Wikipedia has a pretty comprehensive list of the names used for the Ottoman Empire at different periods and in various languages. At the end of the article there's also a chronological list of links to historic maps using the alternative names of the Ottoman Empire.
Since you are mostly interested in diplomacy and official writing, I also looked for a few notable international or bilateral pacts and treaties. The period of the Ottoman Empire I'm mostly familiar with is during and after the Greek War of Independence, so I focused my search on documents after 1821. Nevertheless, I think my findings sufficiently show that a variety of names was used, sometimes even within the same document. "Turkey" and "Ottoman Empire" were the terms more commonly used.
London Protocol (1830) and Treaty of Constantinople (1832)
In the original French version of the London Protocol that established Greece as an independent kingdom, "l’Empire Ottoman", "Porte Ottomane" and "Porte" are used.
In the English version of the Treaty of Constantinople that marked the end of the Greek War of Independence, "Turkey", "Turkish", "Ottoman Sublime Porte", "the Sublime Porte" and "Ottomans" are used.
Pact of Halepa (1878)
I couldn't locate the original text of the Pact of Halepa, but I've found two mentions in near-contemporary newspapers that show a variety of names was used. The first one, from the July 16, 1896 issue of The Mercury (Australia), uses "Porte" when referring to the Ottoman government, and "Turks", "Moslem members", "Mussulman members" and "Mahometans" for the Ottoman people.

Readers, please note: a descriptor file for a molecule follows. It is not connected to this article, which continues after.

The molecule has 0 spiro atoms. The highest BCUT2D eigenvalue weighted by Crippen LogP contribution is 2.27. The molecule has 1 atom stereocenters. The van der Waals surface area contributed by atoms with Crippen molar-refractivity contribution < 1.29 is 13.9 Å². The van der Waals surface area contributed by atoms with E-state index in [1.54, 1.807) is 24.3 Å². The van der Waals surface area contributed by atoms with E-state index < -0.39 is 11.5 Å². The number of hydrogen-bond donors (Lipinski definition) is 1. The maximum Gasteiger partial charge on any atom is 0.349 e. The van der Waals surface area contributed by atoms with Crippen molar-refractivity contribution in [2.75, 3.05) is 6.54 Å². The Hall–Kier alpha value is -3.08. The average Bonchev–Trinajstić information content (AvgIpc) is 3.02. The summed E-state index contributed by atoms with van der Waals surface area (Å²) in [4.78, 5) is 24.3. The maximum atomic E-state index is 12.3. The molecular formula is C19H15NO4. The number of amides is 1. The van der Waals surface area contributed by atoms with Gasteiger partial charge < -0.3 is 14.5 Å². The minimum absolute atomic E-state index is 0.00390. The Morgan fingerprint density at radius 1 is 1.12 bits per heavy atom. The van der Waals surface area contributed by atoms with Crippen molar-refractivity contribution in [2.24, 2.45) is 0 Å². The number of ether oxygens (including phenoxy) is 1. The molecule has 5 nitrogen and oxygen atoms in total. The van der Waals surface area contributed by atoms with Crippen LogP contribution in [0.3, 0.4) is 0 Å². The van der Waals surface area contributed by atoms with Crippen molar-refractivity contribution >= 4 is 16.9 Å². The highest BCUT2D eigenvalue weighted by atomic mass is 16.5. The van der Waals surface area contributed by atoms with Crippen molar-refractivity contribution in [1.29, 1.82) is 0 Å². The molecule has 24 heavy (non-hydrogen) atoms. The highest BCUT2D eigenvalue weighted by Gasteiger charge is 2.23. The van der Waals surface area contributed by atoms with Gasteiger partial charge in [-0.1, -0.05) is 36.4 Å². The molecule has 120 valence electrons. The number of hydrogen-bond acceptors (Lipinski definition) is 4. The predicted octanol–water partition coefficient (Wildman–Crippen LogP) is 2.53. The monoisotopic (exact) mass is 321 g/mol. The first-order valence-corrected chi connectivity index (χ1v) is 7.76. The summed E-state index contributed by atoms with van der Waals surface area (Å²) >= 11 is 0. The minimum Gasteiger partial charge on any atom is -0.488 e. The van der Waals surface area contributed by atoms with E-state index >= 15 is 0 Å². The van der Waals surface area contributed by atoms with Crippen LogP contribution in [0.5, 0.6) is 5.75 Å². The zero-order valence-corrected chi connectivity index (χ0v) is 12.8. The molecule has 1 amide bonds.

The second mention is from the May 29, 1903 issue of the Star, the evening edition of the Lyttelton Times (New Zealand). It uses "Turkey", "Turkish" and "Mohammedans".
Treaty of London (1913) and Athens Peace Convention (1913)
The Treaty of London and the peace treaty signed in the Athens convention concluded the First Balkan War. Both documents use "Ottoman Empire".
In a note the Great Powers send to Greece on February 13, 1914 concerning violations of the Treaty of London, "Turquie" is used instead.
Treaties of Sèvres (1920) and Lausanne (1923)
In the English version of the Treaty of Sèvres the Ottoman Empire is referred to as "Turkey", and the Ottoman government as "Imperial Ottoman Government" (preamble) and as "Turkish Government" (article 250). I couldn't locate the French (primary) or the Italian version of the treaty, nevertheless the English one is also an official one.
The Treaty of Lausanne was signed after the dissolution of the Ottoman Empire, however it's perhaps worth noting that there are various instances of "Ottoman" in it.
- Protocole (No 1) tenu à Londres le 3 Février 1830, relatif à l’indépendance de la Grèce.
- Arrangement between Great Britain, France, Russia, and Turkey, for the Definitive Settlement of the Continental Limits of Greece. Signed at Constantinople, 21st July, 1832.
- The Mercury, Thursday 16 July 1896.
- Star, Issue 7718, 29 May 1903, Page 2
- Convention de Paix d’ Athènes
- Peace Treaty between Greece, Bulgaria, Serbia, Montenegro and the Ottoman Empire
- Note des représentants d’ Allemagne, d’ Autriche-Hongrie, de Grande-Bretagne, d’ Italie et de Russie au Gouvernement Grec, en date du 31 Janvier/13 Février 1914.
- Peace Treaty of Sèvres
- Treaty of Lausanne